Dr. Dobb's Launches Developer Resources In Second Life
Life 2.0 will provide information and training for developers and business, including the Life 2.0 Summit, a week-long conference in Second Life kicking off April 28.
Dr. Dobb's Journal on Wednesday launched Life 2.0, a program of software developers tools, information, and training for Second Life.
Life 2.0 will include resources both in Second Life and on the Web to help developers take advantage of the business opportunities in Second Life.
"What is really most impressive about Second Life is that it is the most powerful engine we've seen so far for identifying, motivating, training, and maybe even -- in the next couple of years -- employing. Creating a new generation of cross-disciplinary software in new and creative ways," said John Jainschigg, director of online technology and new business development for Dr. Dobb's Journal.
Second Life is a fertile ground for software development, although the developers in SL aren't currently working on mainstream business applications such as accounting systems. Rather, they're working on gaming, cinema, interactive entertainment, fashion, music, and the plastic arts.
"You walk around this place and the jaw drops 10 times a day at the genius," Jainschigg said.
Jainschigg spoke at a launch event simultaneously at the SD West 2007 software developers conference at the Moscone Center in San Francisco, and at Dr. Dobb's Island in Second Life.
Both Dr. Dobb's and InformationWeek are published by CMP Technology.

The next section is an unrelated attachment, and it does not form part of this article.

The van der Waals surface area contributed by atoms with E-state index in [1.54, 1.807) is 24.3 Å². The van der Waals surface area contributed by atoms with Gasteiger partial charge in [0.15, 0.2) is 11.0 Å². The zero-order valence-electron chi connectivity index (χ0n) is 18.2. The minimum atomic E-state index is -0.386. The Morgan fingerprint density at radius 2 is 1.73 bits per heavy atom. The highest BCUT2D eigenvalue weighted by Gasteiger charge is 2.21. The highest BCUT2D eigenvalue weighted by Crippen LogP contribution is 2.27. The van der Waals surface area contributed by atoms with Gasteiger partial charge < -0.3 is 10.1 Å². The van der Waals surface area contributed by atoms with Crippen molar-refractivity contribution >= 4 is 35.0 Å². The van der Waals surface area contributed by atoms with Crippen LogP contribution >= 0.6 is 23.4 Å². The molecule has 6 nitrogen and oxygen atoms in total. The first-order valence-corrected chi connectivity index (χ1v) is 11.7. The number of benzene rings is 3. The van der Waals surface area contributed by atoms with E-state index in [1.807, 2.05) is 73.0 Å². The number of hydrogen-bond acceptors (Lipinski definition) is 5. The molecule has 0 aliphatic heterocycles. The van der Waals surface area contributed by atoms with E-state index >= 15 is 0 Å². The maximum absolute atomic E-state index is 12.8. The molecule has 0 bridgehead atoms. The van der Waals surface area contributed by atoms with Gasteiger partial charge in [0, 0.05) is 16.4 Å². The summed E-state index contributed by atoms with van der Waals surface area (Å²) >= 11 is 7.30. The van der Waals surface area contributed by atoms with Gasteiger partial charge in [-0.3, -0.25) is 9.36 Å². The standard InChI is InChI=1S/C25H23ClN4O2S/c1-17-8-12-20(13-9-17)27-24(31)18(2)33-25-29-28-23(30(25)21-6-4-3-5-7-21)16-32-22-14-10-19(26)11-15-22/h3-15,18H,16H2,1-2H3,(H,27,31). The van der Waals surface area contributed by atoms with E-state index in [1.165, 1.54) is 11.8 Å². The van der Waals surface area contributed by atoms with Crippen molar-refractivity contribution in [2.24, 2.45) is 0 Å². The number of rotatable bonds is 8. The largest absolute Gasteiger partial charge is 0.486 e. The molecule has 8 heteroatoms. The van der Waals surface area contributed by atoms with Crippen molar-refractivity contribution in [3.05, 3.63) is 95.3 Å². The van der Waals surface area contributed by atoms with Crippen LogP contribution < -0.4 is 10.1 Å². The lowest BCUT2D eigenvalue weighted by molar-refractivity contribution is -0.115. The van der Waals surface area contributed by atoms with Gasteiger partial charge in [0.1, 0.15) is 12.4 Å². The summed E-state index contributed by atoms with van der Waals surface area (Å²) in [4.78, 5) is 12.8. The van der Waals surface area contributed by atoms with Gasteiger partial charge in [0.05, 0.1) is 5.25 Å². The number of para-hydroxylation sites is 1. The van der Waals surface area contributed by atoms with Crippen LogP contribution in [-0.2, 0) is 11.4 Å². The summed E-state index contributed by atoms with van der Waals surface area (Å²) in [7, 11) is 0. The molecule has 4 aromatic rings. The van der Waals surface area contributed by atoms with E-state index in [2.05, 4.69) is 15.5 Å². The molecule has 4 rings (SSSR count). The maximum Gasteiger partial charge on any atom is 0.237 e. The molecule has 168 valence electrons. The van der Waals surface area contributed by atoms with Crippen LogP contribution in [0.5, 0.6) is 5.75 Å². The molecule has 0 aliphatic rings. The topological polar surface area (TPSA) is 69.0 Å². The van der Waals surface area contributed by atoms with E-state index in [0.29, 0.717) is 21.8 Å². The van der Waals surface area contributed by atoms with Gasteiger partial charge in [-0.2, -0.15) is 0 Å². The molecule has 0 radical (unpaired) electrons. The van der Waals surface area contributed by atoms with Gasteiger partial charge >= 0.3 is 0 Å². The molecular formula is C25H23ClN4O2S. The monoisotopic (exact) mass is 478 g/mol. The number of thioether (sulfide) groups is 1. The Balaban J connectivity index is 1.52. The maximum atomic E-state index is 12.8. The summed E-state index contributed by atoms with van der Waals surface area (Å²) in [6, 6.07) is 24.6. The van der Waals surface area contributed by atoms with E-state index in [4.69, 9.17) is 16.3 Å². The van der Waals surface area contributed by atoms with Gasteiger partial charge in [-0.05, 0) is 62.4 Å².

Dr. Dobb's Life 2.0 will comprise a common center for Second Life and real life developers and communities, with resources for events, training, demonstrations, and expos. There will be regular events, simulcast and archived on the Web and in Second Life.
The island now includes a cathedral, and 50-seat multimedia theater, and will be expanded to include an in-world training center with a "petting zoo" of objects found and collected from all over Second Life, in self-documenting cages. The island will include tutorials for developers from beginner to expert, an employment center, and Dr. Dobb's is considering offering certification for Second Life developers. Dr. Dobb's also plans to set up a business resource and best practice center. "It is extremely difficult for people, even geniuses, to make money here. That needs to change," Jainschigg said.
Life 2.0 will also include a Web site, at http://www.life20.net, including forums, blogs, and a documentation repository, with realtime interconnects to events going on in Second Life.
The magazine will hold the Dr. Dobb's Life 2.0 Summit in Second Life April 28 to May 4, with developer classes and an evening program of tours and lectures.
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